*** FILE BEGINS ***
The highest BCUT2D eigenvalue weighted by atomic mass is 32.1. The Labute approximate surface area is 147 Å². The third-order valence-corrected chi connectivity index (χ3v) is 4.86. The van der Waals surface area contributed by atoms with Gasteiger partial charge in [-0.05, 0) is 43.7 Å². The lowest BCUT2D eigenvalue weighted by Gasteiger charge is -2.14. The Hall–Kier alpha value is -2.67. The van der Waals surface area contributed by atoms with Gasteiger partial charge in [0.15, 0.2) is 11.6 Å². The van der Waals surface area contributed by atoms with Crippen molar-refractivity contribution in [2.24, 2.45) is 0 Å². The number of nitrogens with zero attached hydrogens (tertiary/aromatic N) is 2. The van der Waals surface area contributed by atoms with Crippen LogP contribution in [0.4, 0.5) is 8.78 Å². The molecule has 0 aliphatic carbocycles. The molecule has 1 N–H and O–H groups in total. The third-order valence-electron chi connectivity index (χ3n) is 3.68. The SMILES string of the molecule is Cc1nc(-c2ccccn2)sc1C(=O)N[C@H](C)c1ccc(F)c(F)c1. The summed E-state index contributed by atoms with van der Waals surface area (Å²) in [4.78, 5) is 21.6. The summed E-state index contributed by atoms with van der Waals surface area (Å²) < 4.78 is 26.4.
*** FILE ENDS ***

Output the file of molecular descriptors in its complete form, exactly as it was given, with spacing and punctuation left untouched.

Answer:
The highest BCUT2D eigenvalue weighted by atomic mass is 32.1. The Labute approximate surface area is 147 Å². The third-order valence-corrected chi connectivity index (χ3v) is 4.86. The van der Waals surface area contributed by atoms with Gasteiger partial charge in [-0.05, 0) is 43.7 Å². The lowest BCUT2D eigenvalue weighted by Gasteiger charge is -2.14. The Hall–Kier alpha value is -2.67. The van der Waals surface area contributed by atoms with Gasteiger partial charge in [0.15, 0.2) is 11.6 Å². The van der Waals surface area contributed by atoms with Crippen molar-refractivity contribution in [2.24, 2.45) is 0 Å². The number of nitrogens with zero attached hydrogens (tertiary/aromatic N) is 2. The van der Waals surface area contributed by atoms with Crippen LogP contribution in [0.4, 0.5) is 8.78 Å². The molecule has 0 aliphatic carbocycles. The molecule has 1 N–H and O–H groups in total. The third-order valence-electron chi connectivity index (χ3n) is 3.68. The SMILES string of the molecule is Cc1nc(-c2ccccn2)sc1C(=O)N[C@H](C)c1ccc(F)c(F)c1. The summed E-state index contributed by atoms with van der Waals surface area (Å²) in [4.78, 5) is 21.6. The summed E-state index contributed by atoms with van der Waals surface area (Å²) < 4.78 is 26.4.